2. A month prior to the book’s release, I started a Facebook page on the Haunted Eastern Shore.  The focus was not on my book, it was on the hauntings themselves.  Each week I’d post a little story with a picture and the response was overwhelming.  I had 1000 fans within a few weeks.  Fans were able to comment on my stories and images.  They could ask questions.  They could share their own stories.  Ghost hunting groups grew out of this fan page.  People flooded my book signings.  I started doing haunted tours.  It was a viral PR spread and continues to be.  The page now has over 8000 fans. https://www.facebook.com/HauntedEasternShore

3. The format of each story was very readable and targeted both young adults and adults.  I often had middle schoolers at my signings.  The format I used told the history of the place, the legend or tale associated with it and what people say now.  Those three elements I believe to be the trifecta in positioning a good ghost story.  Each of elements can stand alone, but when you bring them together it gives the reader an engaging experience and leaves them wondering.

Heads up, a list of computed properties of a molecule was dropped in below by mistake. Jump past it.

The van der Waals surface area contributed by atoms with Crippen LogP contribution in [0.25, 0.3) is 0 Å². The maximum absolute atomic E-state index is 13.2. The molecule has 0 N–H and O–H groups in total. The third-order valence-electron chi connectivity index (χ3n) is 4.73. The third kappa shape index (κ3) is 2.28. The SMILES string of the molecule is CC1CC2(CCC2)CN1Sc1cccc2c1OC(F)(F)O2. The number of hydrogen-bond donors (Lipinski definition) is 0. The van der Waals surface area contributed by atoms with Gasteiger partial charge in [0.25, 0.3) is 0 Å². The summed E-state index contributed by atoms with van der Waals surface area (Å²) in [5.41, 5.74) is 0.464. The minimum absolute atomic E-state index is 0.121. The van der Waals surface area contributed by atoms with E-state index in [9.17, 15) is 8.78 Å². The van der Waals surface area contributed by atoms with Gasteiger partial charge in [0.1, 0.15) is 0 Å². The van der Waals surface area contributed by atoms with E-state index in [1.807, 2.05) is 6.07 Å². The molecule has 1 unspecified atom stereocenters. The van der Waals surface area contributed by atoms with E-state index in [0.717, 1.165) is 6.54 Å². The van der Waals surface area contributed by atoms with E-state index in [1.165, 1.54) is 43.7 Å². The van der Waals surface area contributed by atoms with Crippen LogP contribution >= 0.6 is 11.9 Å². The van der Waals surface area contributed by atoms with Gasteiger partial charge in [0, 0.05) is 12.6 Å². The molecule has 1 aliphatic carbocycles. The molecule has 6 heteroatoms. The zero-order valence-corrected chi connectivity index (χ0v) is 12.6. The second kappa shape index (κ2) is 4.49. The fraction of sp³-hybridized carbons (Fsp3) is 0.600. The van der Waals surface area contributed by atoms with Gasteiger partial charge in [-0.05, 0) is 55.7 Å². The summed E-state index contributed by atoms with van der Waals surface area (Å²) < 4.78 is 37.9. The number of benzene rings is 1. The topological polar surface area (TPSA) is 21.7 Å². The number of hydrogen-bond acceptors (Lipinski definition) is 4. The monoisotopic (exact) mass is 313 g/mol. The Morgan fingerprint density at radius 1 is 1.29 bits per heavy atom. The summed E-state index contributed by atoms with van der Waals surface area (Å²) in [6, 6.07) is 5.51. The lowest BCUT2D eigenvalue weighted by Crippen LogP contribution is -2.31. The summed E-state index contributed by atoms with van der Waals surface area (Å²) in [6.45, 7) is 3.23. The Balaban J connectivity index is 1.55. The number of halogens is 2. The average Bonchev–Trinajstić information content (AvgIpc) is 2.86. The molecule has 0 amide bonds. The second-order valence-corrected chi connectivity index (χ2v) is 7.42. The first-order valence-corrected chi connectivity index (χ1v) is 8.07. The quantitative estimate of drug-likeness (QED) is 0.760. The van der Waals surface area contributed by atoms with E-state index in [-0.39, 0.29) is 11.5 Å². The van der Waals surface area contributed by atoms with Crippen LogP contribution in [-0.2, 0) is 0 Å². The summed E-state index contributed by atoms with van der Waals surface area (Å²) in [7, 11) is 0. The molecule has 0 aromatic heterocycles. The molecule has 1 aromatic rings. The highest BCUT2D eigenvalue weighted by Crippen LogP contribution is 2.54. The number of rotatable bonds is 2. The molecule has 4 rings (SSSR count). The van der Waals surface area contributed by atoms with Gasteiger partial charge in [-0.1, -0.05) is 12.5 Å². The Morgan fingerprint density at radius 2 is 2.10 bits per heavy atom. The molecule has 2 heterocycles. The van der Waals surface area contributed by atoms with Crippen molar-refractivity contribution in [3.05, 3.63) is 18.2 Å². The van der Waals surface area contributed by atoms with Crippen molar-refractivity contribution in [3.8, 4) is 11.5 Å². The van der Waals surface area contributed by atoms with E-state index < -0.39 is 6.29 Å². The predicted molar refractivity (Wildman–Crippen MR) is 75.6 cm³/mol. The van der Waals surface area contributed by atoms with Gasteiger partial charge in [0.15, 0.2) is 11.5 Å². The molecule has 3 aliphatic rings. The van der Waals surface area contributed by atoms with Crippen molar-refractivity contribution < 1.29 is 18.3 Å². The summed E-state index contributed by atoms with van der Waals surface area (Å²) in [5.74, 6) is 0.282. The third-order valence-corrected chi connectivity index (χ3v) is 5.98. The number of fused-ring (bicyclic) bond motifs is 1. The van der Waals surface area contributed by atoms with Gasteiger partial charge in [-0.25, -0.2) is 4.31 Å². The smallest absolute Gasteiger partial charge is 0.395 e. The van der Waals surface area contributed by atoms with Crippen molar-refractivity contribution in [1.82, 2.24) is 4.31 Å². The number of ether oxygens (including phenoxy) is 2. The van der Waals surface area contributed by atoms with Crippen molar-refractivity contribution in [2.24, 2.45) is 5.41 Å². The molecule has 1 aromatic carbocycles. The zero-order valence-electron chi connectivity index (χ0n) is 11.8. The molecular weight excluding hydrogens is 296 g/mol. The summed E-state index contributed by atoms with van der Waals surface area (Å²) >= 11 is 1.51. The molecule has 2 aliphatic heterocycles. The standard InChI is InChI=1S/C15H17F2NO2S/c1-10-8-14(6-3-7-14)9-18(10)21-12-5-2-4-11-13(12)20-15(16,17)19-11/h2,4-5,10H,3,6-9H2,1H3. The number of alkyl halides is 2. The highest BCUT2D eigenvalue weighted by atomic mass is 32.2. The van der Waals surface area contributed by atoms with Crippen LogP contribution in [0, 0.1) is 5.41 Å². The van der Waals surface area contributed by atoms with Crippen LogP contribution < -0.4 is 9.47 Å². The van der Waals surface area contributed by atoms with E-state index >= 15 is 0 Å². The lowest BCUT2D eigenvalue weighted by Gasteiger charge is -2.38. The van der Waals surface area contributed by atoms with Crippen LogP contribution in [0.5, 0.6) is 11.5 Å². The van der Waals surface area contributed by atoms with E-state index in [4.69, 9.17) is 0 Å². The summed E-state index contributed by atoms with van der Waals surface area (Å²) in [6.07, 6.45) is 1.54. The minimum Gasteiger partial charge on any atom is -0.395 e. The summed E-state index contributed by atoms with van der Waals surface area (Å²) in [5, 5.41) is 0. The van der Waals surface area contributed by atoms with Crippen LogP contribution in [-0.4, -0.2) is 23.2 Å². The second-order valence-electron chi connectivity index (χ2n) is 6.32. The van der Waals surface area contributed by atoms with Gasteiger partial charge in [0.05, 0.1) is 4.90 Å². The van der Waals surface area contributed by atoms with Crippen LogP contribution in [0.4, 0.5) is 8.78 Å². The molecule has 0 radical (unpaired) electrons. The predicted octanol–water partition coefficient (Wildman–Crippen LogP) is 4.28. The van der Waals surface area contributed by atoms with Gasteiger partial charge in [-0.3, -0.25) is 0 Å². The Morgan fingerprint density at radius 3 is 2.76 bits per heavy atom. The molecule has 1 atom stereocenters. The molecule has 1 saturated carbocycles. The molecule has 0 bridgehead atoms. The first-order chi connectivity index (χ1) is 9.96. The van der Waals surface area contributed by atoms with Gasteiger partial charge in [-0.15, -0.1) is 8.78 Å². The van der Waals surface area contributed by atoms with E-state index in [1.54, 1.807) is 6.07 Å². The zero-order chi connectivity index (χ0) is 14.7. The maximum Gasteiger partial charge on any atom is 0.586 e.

Jan:     Tell me more about your new book, Thin Places: Celtic Doorways to the Otherworld, which focuses upon mystical sites in Ireland. What are Thin Places and are they found in sites other than Ireland? 

Mindie:  Thin Places are places where the veil between this world and the eternal world is thin.  They are spiritual places where we humans listen better to the voice of the Creator.  While God is present everywhere – and is the same yesterday, today and forever – thin places have an energy about them that helps us exercise our own spirits.  We feel differently in these places. We are more sensitive. 
The place itself is thin.  We don’t make it so.

My book is about such places in Ireland.  I believe these special sites have a certain energy about them which is why people from ancient times to now have marked them as special with stone monuments, mounds, tombs, circles. Ireland is full of these sites and over the years the Irish people have remained sensitive to them.  The old belief in the Celtic tradition was that these places were points where beings from the other world, or eternal world, could pass in and out. They were doorways of entry.